10 financial concepts you should master
Here is the final lesson in unwrapping essential financial concepts and how they will help you run your business.
Return on assets/equity
The return on assets ratio measures how effectively assets are working to generate profit, which is a critical factor for every business.
The return on assets ratio has a very simple formula. It’s net profit before tax times 100 divided by total assets.
Let’s say, for example, your company had a net income after tax of $60,000 and a total asset base of $1 million. Divide six million (60,000 times 100) by one million and the ratio is 6:1.
Generally speaking, the higher the ratio, the better the return on assets. That said, it has to be measured against other factors like risk, sustainability and reinvestment in the business.
The ratio can be compared to the return on assets generated by other companies in the same industry, but figures would vary from industry to industry.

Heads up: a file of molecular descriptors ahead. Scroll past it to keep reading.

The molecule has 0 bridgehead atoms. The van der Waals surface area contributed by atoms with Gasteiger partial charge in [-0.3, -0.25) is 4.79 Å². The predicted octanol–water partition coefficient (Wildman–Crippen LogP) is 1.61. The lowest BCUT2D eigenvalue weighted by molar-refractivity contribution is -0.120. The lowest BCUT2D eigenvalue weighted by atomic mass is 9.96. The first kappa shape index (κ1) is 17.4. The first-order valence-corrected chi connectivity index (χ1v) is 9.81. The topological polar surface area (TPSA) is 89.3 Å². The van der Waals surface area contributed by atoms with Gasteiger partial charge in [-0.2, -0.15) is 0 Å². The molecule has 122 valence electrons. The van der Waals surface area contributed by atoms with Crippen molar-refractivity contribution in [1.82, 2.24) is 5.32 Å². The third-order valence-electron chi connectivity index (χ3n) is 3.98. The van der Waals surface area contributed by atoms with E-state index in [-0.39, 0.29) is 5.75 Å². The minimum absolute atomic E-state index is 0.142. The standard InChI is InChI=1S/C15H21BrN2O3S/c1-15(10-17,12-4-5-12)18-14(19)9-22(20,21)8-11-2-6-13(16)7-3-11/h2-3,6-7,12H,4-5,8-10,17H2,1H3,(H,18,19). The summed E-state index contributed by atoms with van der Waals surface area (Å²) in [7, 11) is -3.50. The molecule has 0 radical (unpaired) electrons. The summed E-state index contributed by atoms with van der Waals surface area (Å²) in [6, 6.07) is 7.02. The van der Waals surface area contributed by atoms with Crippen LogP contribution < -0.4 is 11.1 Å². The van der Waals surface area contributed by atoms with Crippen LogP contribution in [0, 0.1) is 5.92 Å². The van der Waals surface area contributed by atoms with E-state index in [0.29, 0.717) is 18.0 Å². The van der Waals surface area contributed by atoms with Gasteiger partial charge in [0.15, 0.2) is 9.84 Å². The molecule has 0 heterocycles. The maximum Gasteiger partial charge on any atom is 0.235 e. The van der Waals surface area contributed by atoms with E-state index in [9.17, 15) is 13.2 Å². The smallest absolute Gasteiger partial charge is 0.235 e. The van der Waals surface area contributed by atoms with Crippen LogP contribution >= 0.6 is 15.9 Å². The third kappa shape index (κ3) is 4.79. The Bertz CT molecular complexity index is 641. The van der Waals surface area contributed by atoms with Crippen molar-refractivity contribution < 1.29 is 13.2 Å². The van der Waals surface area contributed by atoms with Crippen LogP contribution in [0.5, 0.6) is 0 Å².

Some companies – like telcos, mining companies and car manufacturers – use a lot of heavy equipment and are therefore asset heavy.
Other companies, like graphic artists and architects, might be lighter on assets.
As a general rule anything below five is regarded as asset heavy.
The return on equity basically tells us how much profit a company has earned compared to the total amount of shareholder equity on the balance sheet.
To put it in another way, it measures how profitably the company employs money raised from shareholders.
To calculate return on equity, take a year’s worth of earnings and divide that by the average shareholder equity for that year. That gives investors a picture of how good a job management is doing.
Accountants say anything above 15 per cent is regarded as a reasonable return on equity and anything below 10 per cent is regarded as poor.
A higher ROE is regarded as better because it means the company is more efficient about how it uses its equity.
It is generally regarded as better to compare ROE for companies within the same industry.